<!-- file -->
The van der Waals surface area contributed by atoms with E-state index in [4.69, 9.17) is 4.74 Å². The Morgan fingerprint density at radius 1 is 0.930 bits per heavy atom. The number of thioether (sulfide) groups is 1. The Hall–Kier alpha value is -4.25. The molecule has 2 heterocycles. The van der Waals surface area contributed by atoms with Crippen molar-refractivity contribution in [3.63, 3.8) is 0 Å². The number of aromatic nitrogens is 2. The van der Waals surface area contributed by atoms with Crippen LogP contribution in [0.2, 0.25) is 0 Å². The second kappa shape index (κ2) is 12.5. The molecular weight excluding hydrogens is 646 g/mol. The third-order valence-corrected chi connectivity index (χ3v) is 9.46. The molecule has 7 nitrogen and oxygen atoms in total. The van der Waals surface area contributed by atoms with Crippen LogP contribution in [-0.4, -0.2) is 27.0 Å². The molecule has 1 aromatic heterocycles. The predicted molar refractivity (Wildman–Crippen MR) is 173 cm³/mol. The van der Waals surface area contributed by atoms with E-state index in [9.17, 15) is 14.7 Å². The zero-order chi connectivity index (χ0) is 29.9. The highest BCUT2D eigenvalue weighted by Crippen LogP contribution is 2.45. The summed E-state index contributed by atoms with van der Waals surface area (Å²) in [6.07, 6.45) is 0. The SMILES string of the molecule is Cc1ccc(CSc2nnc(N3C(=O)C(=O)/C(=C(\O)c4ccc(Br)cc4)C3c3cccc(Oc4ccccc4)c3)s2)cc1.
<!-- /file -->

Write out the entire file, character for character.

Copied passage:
The van der Waals surface area contributed by atoms with E-state index in [4.69, 9.17) is 4.74 Å². The Morgan fingerprint density at radius 1 is 0.930 bits per heavy atom. The number of thioether (sulfide) groups is 1. The Hall–Kier alpha value is -4.25. The molecule has 2 heterocycles. The van der Waals surface area contributed by atoms with Crippen molar-refractivity contribution in [3.63, 3.8) is 0 Å². The number of aromatic nitrogens is 2. The van der Waals surface area contributed by atoms with Crippen LogP contribution in [0.2, 0.25) is 0 Å². The second kappa shape index (κ2) is 12.5. The molecular weight excluding hydrogens is 646 g/mol. The third-order valence-corrected chi connectivity index (χ3v) is 9.46. The molecule has 7 nitrogen and oxygen atoms in total. The van der Waals surface area contributed by atoms with Crippen LogP contribution in [-0.4, -0.2) is 27.0 Å². The molecule has 1 aromatic heterocycles. The predicted molar refractivity (Wildman–Crippen MR) is 173 cm³/mol. The van der Waals surface area contributed by atoms with E-state index in [9.17, 15) is 14.7 Å². The zero-order chi connectivity index (χ0) is 29.9. The highest BCUT2D eigenvalue weighted by Crippen LogP contribution is 2.45. The summed E-state index contributed by atoms with van der Waals surface area (Å²) in [6.07, 6.45) is 0. The SMILES string of the molecule is Cc1ccc(CSc2nnc(N3C(=O)C(=O)/C(=C(\O)c4ccc(Br)cc4)C3c3cccc(Oc4ccccc4)c3)s2)cc1.